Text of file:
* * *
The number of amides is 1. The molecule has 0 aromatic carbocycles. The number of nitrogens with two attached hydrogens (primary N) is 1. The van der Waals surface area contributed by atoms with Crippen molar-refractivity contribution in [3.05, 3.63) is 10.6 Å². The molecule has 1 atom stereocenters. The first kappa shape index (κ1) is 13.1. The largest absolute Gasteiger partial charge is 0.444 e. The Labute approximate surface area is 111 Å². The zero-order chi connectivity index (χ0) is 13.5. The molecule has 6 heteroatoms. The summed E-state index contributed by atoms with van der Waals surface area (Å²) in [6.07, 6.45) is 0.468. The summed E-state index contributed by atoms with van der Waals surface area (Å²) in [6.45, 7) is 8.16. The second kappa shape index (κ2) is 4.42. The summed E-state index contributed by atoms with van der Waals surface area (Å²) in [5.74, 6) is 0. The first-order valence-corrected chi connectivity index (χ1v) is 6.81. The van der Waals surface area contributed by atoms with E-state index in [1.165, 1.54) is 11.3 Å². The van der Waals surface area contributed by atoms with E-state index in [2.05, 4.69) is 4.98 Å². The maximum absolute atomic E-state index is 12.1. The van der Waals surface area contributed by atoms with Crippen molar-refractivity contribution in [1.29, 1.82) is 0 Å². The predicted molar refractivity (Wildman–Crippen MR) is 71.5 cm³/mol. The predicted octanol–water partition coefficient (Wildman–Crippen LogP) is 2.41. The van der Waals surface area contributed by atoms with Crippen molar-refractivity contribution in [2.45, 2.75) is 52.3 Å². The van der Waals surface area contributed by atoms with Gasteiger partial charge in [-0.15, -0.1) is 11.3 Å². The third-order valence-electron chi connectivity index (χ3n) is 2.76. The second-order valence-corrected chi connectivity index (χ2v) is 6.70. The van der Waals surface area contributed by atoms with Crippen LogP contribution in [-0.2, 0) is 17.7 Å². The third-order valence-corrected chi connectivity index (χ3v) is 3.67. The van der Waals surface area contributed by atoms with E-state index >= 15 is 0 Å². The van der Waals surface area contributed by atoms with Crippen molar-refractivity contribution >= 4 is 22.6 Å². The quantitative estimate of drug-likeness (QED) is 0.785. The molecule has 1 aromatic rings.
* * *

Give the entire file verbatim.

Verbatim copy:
The number of amides is 1. The molecule has 0 aromatic carbocycles. The number of nitrogens with two attached hydrogens (primary N) is 1. The van der Waals surface area contributed by atoms with Crippen molar-refractivity contribution in [3.05, 3.63) is 10.6 Å². The molecule has 1 atom stereocenters. The first kappa shape index (κ1) is 13.1. The largest absolute Gasteiger partial charge is 0.444 e. The Labute approximate surface area is 111 Å². The zero-order chi connectivity index (χ0) is 13.5. The molecule has 6 heteroatoms. The summed E-state index contributed by atoms with van der Waals surface area (Å²) in [6.07, 6.45) is 0.468. The summed E-state index contributed by atoms with van der Waals surface area (Å²) in [6.45, 7) is 8.16. The second kappa shape index (κ2) is 4.42. The summed E-state index contributed by atoms with van der Waals surface area (Å²) in [5.74, 6) is 0. The first-order valence-corrected chi connectivity index (χ1v) is 6.81. The van der Waals surface area contributed by atoms with E-state index in [1.165, 1.54) is 11.3 Å². The van der Waals surface area contributed by atoms with E-state index in [2.05, 4.69) is 4.98 Å². The maximum absolute atomic E-state index is 12.1. The van der Waals surface area contributed by atoms with Crippen molar-refractivity contribution in [1.29, 1.82) is 0 Å². The predicted molar refractivity (Wildman–Crippen MR) is 71.5 cm³/mol. The predicted octanol–water partition coefficient (Wildman–Crippen LogP) is 2.41. The van der Waals surface area contributed by atoms with Crippen molar-refractivity contribution in [2.45, 2.75) is 52.3 Å². The van der Waals surface area contributed by atoms with Gasteiger partial charge in [-0.15, -0.1) is 11.3 Å². The third-order valence-electron chi connectivity index (χ3n) is 2.76. The second-order valence-corrected chi connectivity index (χ2v) is 6.70. The van der Waals surface area contributed by atoms with Crippen LogP contribution in [-0.2, 0) is 17.7 Å². The third-order valence-corrected chi connectivity index (χ3v) is 3.67. The van der Waals surface area contributed by atoms with E-state index >= 15 is 0 Å². The van der Waals surface area contributed by atoms with Crippen molar-refractivity contribution >= 4 is 22.6 Å². The quantitative estimate of drug-likeness (QED) is 0.785. The molecule has 1 aromatic rings.